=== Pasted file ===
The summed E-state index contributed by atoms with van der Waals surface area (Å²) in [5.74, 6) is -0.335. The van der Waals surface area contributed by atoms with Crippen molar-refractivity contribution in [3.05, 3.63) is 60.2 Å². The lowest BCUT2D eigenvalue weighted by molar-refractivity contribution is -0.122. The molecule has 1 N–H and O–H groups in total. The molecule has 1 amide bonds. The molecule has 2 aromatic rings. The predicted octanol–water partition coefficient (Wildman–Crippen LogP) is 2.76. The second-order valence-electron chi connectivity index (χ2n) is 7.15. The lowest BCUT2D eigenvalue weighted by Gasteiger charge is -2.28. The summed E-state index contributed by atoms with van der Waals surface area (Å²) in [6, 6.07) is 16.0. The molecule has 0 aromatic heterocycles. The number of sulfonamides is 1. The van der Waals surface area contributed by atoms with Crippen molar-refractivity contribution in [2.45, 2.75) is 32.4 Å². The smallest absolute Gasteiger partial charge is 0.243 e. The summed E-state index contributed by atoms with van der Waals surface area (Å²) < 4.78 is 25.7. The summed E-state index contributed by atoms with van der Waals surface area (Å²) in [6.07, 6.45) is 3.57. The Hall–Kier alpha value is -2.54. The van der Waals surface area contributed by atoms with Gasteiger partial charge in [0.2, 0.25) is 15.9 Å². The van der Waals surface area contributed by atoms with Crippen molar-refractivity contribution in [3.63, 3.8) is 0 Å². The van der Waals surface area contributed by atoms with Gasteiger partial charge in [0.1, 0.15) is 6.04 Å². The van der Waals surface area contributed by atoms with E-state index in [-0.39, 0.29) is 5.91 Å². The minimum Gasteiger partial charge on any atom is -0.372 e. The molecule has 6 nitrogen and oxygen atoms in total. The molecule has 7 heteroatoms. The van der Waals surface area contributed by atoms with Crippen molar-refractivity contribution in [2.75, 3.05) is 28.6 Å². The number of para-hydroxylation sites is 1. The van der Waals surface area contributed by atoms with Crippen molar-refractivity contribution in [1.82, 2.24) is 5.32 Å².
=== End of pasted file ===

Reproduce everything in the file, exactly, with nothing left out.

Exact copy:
The summed E-state index contributed by atoms with van der Waals surface area (Å²) in [5.74, 6) is -0.335. The van der Waals surface area contributed by atoms with Crippen molar-refractivity contribution in [3.05, 3.63) is 60.2 Å². The lowest BCUT2D eigenvalue weighted by molar-refractivity contribution is -0.122. The molecule has 1 N–H and O–H groups in total. The molecule has 1 amide bonds. The molecule has 2 aromatic rings. The predicted octanol–water partition coefficient (Wildman–Crippen LogP) is 2.76. The second-order valence-electron chi connectivity index (χ2n) is 7.15. The lowest BCUT2D eigenvalue weighted by Gasteiger charge is -2.28. The summed E-state index contributed by atoms with van der Waals surface area (Å²) in [6, 6.07) is 16.0. The molecule has 0 aromatic heterocycles. The number of sulfonamides is 1. The van der Waals surface area contributed by atoms with Crippen molar-refractivity contribution in [2.45, 2.75) is 32.4 Å². The smallest absolute Gasteiger partial charge is 0.243 e. The summed E-state index contributed by atoms with van der Waals surface area (Å²) < 4.78 is 25.7. The summed E-state index contributed by atoms with van der Waals surface area (Å²) in [6.07, 6.45) is 3.57. The Hall–Kier alpha value is -2.54. The van der Waals surface area contributed by atoms with Gasteiger partial charge in [0.2, 0.25) is 15.9 Å². The van der Waals surface area contributed by atoms with Crippen molar-refractivity contribution in [3.63, 3.8) is 0 Å². The van der Waals surface area contributed by atoms with Gasteiger partial charge in [0.1, 0.15) is 6.04 Å². The van der Waals surface area contributed by atoms with E-state index in [-0.39, 0.29) is 5.91 Å². The minimum Gasteiger partial charge on any atom is -0.372 e. The molecule has 6 nitrogen and oxygen atoms in total. The molecule has 7 heteroatoms. The van der Waals surface area contributed by atoms with Crippen molar-refractivity contribution in [2.75, 3.05) is 28.6 Å². The number of para-hydroxylation sites is 1. The van der Waals surface area contributed by atoms with Crippen molar-refractivity contribution in [1.82, 2.24) is 5.32 Å².